A Sky, cable and digital tv forum. Digital TV Banter

If this is your first visit, be sure to check out the FAQ by clicking the link above. You may have to register before you can post: click the register link above to proceed. To start viewing messages, select the forum that you want to visit from the selection below.

Go Back   Home » Digital TV Banter forum » Digital TV Newsgroups » uk.tech.digital-tv (Digital TV - General)
Site Map Home Register Authors List Search Today's Posts Mark Forums Read Web Partners

uk.tech.digital-tv (Digital TV - General) (uk.tech.digital-tv) Discussion of all matters technical in origin related to the reception of digital television transmissions, be they via satellite, terrestrial or cable. Advertising is forbidden, with no exceptions.

2018 Q1 700 MHz Clearance details



 
 
Thread Tools Display Modes
  #111  
Old December 4th 17, 02:34 PM posted to uk.tech.digital-tv
Bill Wright[_3_]
external usenet poster
 
Posts: 2,095
Default 2018 Q1 700 MHz Clearance details

On 04/12/2017 14:22, Mark Carver wrote:

I remember going to a talk at the Royal Television Society about
digital TV, just after OnDigital had launched, and the lecturer said
that it had been designed in that the overall spectrum was to appear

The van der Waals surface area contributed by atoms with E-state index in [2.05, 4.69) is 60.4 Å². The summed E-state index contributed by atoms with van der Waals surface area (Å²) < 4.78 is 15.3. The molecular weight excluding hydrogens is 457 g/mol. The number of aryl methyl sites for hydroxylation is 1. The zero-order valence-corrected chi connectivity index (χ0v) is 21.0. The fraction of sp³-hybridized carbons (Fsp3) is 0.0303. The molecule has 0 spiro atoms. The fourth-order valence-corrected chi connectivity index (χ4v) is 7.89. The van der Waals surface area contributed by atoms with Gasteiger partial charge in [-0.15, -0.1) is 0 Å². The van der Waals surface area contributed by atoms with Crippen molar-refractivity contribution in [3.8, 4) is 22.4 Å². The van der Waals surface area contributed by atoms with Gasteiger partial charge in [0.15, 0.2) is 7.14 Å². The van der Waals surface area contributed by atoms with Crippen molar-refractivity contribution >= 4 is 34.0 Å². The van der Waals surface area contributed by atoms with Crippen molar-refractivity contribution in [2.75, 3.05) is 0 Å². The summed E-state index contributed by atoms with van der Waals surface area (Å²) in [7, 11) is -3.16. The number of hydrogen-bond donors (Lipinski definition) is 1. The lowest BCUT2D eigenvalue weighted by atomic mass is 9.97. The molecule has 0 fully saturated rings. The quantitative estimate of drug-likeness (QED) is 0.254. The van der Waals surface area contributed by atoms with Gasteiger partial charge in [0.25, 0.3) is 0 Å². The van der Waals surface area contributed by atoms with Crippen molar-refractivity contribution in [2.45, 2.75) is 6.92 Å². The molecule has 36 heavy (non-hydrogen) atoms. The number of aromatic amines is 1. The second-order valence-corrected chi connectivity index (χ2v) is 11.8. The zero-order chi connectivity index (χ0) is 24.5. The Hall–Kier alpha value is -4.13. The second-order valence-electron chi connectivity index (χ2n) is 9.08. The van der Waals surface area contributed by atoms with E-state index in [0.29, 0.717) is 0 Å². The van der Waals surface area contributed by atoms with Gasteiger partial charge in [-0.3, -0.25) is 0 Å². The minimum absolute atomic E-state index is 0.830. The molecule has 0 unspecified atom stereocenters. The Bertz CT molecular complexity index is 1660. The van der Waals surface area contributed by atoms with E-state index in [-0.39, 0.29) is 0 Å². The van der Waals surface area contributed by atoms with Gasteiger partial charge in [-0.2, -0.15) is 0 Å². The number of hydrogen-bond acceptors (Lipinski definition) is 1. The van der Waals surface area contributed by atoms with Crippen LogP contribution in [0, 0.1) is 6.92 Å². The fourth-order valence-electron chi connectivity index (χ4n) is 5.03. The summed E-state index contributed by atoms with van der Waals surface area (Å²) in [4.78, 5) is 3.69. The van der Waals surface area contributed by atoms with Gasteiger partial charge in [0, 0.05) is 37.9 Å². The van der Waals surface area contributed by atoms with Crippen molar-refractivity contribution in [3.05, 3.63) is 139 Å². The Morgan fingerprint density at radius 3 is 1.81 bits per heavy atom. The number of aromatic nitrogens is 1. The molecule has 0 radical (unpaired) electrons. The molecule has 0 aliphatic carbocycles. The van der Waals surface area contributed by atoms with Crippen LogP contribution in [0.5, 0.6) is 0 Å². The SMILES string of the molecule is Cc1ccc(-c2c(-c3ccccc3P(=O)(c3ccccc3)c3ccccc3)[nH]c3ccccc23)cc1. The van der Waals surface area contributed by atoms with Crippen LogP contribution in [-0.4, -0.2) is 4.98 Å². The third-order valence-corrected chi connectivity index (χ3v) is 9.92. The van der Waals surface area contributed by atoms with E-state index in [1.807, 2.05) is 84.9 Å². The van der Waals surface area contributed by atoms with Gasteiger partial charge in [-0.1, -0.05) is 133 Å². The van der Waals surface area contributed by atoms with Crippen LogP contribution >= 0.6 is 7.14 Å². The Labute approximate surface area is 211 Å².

as random and noise-like as possible in case of interference with
analogue TV.


That's nonsense, (C)OFDM is a modulation scheme that was adopted for
DVB-T, but it's used in a multitude of applications from ADSL, to WiFi,
to mobile phones, wireless microphones etc etc.....


Lecturers are not immunune from talking ********.

I remember this, in Geology. "I'm obliged to teach you about plate
tectonics (as they are calling their absurd theory) but let me tell you
now I don't believe a word of it."

And this in Divinity. "You deny the word of God. You'll be taught the
error of your ways within ten years, when you start to lose your hair.
That will be God's punishment." I kid you not.

Bill
  #112  
Old December 4th 17, 04:14 PM posted to uk.tech.digital-tv
Jim Lesurf[_2_]
external usenet poster
 
Posts: 4,228
Default 2018 Q1 700 MHz Clearance details

In article , Mark Carver
wrote:
I remember going to a talk at the Royal Television Society about
digital TV, just after OnDigital had launched, and the lecturer said